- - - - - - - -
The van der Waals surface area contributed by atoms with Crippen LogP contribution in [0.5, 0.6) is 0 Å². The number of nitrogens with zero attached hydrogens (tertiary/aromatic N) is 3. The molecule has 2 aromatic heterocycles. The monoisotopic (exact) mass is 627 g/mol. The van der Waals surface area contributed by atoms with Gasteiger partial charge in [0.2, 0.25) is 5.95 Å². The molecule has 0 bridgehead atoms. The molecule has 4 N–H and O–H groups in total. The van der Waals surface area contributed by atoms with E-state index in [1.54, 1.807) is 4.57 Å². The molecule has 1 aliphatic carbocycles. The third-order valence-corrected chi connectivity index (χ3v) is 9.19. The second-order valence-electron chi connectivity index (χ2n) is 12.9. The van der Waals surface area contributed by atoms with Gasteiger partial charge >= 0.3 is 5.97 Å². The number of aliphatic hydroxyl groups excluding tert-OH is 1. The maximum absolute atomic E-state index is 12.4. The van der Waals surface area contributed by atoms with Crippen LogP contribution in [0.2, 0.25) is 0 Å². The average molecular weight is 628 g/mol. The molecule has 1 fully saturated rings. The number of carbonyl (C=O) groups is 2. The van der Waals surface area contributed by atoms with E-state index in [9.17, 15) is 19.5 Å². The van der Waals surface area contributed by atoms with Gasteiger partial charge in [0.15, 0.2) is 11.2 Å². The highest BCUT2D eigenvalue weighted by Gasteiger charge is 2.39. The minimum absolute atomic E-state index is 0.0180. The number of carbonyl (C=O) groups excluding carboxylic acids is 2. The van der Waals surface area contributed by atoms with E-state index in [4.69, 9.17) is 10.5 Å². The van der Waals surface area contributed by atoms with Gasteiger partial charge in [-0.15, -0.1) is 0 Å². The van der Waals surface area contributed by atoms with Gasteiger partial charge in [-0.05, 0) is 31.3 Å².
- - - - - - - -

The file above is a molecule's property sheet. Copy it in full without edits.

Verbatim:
The van der Waals surface area contributed by atoms with Crippen LogP contribution in [0.5, 0.6) is 0 Å². The number of nitrogens with zero attached hydrogens (tertiary/aromatic N) is 3. The molecule has 2 aromatic heterocycles. The monoisotopic (exact) mass is 627 g/mol. The van der Waals surface area contributed by atoms with Gasteiger partial charge in [0.2, 0.25) is 5.95 Å². The molecule has 0 bridgehead atoms. The molecule has 4 N–H and O–H groups in total. The van der Waals surface area contributed by atoms with E-state index in [1.54, 1.807) is 4.57 Å². The molecule has 1 aliphatic carbocycles. The third-order valence-corrected chi connectivity index (χ3v) is 9.19. The second-order valence-electron chi connectivity index (χ2n) is 12.9. The van der Waals surface area contributed by atoms with Gasteiger partial charge >= 0.3 is 5.97 Å². The number of aliphatic hydroxyl groups excluding tert-OH is 1. The maximum absolute atomic E-state index is 12.4. The van der Waals surface area contributed by atoms with Crippen LogP contribution in [0.2, 0.25) is 0 Å². The average molecular weight is 628 g/mol. The molecule has 1 fully saturated rings. The number of carbonyl (C=O) groups is 2. The van der Waals surface area contributed by atoms with E-state index in [9.17, 15) is 19.5 Å². The van der Waals surface area contributed by atoms with Gasteiger partial charge in [0.15, 0.2) is 11.2 Å². The highest BCUT2D eigenvalue weighted by Gasteiger charge is 2.39. The minimum absolute atomic E-state index is 0.0180. The number of carbonyl (C=O) groups excluding carboxylic acids is 2. The van der Waals surface area contributed by atoms with E-state index in [4.69, 9.17) is 10.5 Å². The van der Waals surface area contributed by atoms with Gasteiger partial charge in [-0.15, -0.1) is 0 Å². The van der Waals surface area contributed by atoms with Gasteiger partial charge in [-0.05, 0) is 31.3 Å².